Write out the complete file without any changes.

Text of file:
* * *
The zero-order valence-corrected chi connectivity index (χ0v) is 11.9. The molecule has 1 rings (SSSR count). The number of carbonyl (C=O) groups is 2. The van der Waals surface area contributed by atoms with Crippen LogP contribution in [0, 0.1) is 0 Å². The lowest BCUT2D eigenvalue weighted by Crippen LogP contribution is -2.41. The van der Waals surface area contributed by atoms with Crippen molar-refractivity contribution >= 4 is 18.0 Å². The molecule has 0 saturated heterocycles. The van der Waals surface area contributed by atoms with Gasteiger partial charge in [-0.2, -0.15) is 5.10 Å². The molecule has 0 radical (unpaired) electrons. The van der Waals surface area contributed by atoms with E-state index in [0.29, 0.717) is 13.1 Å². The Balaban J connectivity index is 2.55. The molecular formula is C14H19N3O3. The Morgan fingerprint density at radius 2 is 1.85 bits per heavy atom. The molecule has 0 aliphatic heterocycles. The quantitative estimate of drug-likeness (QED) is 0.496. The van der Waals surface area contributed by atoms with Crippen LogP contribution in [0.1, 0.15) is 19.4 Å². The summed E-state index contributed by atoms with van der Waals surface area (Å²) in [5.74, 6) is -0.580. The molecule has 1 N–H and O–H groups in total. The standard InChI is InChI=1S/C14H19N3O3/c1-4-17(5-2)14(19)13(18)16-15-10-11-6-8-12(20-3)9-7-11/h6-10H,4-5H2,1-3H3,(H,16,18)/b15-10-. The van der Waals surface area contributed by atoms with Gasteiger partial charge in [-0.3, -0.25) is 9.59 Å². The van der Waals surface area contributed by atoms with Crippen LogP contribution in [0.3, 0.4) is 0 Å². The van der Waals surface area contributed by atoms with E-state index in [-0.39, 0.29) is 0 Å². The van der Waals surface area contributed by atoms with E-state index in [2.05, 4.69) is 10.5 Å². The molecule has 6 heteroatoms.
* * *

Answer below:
The zero-order valence-corrected chi connectivity index (χ0v) is 11.9. The molecule has 1 rings (SSSR count). The number of carbonyl (C=O) groups is 2. The van der Waals surface area contributed by atoms with Crippen LogP contribution in [0, 0.1) is 0 Å². The lowest BCUT2D eigenvalue weighted by Crippen LogP contribution is -2.41. The van der Waals surface area contributed by atoms with Crippen molar-refractivity contribution >= 4 is 18.0 Å². The molecule has 0 saturated heterocycles. The van der Waals surface area contributed by atoms with Gasteiger partial charge in [-0.2, -0.15) is 5.10 Å². The molecule has 0 radical (unpaired) electrons. The van der Waals surface area contributed by atoms with E-state index in [0.29, 0.717) is 13.1 Å². The Balaban J connectivity index is 2.55. The molecular formula is C14H19N3O3. The Morgan fingerprint density at radius 2 is 1.85 bits per heavy atom. The molecule has 0 aliphatic heterocycles. The quantitative estimate of drug-likeness (QED) is 0.496. The van der Waals surface area contributed by atoms with Crippen LogP contribution in [0.1, 0.15) is 19.4 Å². The summed E-state index contributed by atoms with van der Waals surface area (Å²) in [5.74, 6) is -0.580. The molecule has 1 N–H and O–H groups in total. The standard InChI is InChI=1S/C14H19N3O3/c1-4-17(5-2)14(19)13(18)16-15-10-11-6-8-12(20-3)9-7-11/h6-10H,4-5H2,1-3H3,(H,16,18)/b15-10-. The van der Waals surface area contributed by atoms with Gasteiger partial charge in [-0.3, -0.25) is 9.59 Å². The van der Waals surface area contributed by atoms with Crippen LogP contribution in [0.3, 0.4) is 0 Å². The van der Waals surface area contributed by atoms with E-state index in [-0.39, 0.29) is 0 Å². The van der Waals surface area contributed by atoms with E-state index in [2.05, 4.69) is 10.5 Å². The molecule has 6 heteroatoms.